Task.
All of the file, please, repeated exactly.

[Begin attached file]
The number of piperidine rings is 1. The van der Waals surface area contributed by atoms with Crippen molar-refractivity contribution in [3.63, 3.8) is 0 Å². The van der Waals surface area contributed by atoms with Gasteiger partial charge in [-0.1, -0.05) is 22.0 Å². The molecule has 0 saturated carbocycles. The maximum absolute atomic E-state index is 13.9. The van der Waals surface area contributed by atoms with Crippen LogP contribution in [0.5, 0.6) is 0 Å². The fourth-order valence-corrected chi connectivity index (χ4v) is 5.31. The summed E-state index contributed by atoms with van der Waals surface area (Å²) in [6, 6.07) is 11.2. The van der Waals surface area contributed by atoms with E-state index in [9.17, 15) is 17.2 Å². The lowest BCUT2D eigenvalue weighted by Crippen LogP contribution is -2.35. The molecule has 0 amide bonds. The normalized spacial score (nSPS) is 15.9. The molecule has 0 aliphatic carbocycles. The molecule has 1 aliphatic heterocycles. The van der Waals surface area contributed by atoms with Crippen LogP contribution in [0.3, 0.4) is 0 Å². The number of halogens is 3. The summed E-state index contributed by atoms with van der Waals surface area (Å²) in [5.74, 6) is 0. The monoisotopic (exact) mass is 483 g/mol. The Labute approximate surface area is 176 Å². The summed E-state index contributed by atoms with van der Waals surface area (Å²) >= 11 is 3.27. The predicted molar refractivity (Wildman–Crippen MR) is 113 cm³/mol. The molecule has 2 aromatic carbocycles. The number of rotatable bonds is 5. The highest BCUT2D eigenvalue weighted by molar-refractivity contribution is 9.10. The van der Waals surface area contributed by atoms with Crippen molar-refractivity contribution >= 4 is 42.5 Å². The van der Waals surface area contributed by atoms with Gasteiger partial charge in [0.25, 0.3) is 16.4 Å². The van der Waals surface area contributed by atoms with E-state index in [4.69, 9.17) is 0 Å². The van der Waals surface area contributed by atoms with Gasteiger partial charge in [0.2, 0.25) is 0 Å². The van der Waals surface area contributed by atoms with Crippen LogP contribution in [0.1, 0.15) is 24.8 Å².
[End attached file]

The number of piperidine rings is 1. The van der Waals surface area contributed by atoms with Crippen molar-refractivity contribution in [3.63, 3.8) is 0 Å². The van der Waals surface area contributed by atoms with Gasteiger partial charge in [-0.1, -0.05) is 22.0 Å². The molecule has 0 saturated carbocycles. The maximum absolute atomic E-state index is 13.9. The van der Waals surface area contributed by atoms with Crippen LogP contribution in [0.5, 0.6) is 0 Å². The fourth-order valence-corrected chi connectivity index (χ4v) is 5.31. The summed E-state index contributed by atoms with van der Waals surface area (Å²) in [6, 6.07) is 11.2. The van der Waals surface area contributed by atoms with E-state index in [9.17, 15) is 17.2 Å². The lowest BCUT2D eigenvalue weighted by Crippen LogP contribution is -2.35. The molecule has 0 amide bonds. The normalized spacial score (nSPS) is 15.9. The molecule has 0 aliphatic carbocycles. The molecule has 1 aliphatic heterocycles. The van der Waals surface area contributed by atoms with Crippen LogP contribution in [0.3, 0.4) is 0 Å². The number of halogens is 3. The summed E-state index contributed by atoms with van der Waals surface area (Å²) in [5.74, 6) is 0. The monoisotopic (exact) mass is 483 g/mol. The Labute approximate surface area is 176 Å². The summed E-state index contributed by atoms with van der Waals surface area (Å²) >= 11 is 3.27. The predicted molar refractivity (Wildman–Crippen MR) is 113 cm³/mol. The molecule has 2 aromatic carbocycles. The number of rotatable bonds is 5. The highest BCUT2D eigenvalue weighted by molar-refractivity contribution is 9.10. The van der Waals surface area contributed by atoms with Crippen molar-refractivity contribution >= 4 is 42.5 Å². The van der Waals surface area contributed by atoms with Gasteiger partial charge in [0.25, 0.3) is 16.4 Å². The van der Waals surface area contributed by atoms with E-state index in [4.69, 9.17) is 0 Å². The van der Waals surface area contributed by atoms with Gasteiger partial charge in [0.2, 0.25) is 0 Å². The van der Waals surface area contributed by atoms with Crippen LogP contribution in [0.1, 0.15) is 24.8 Å².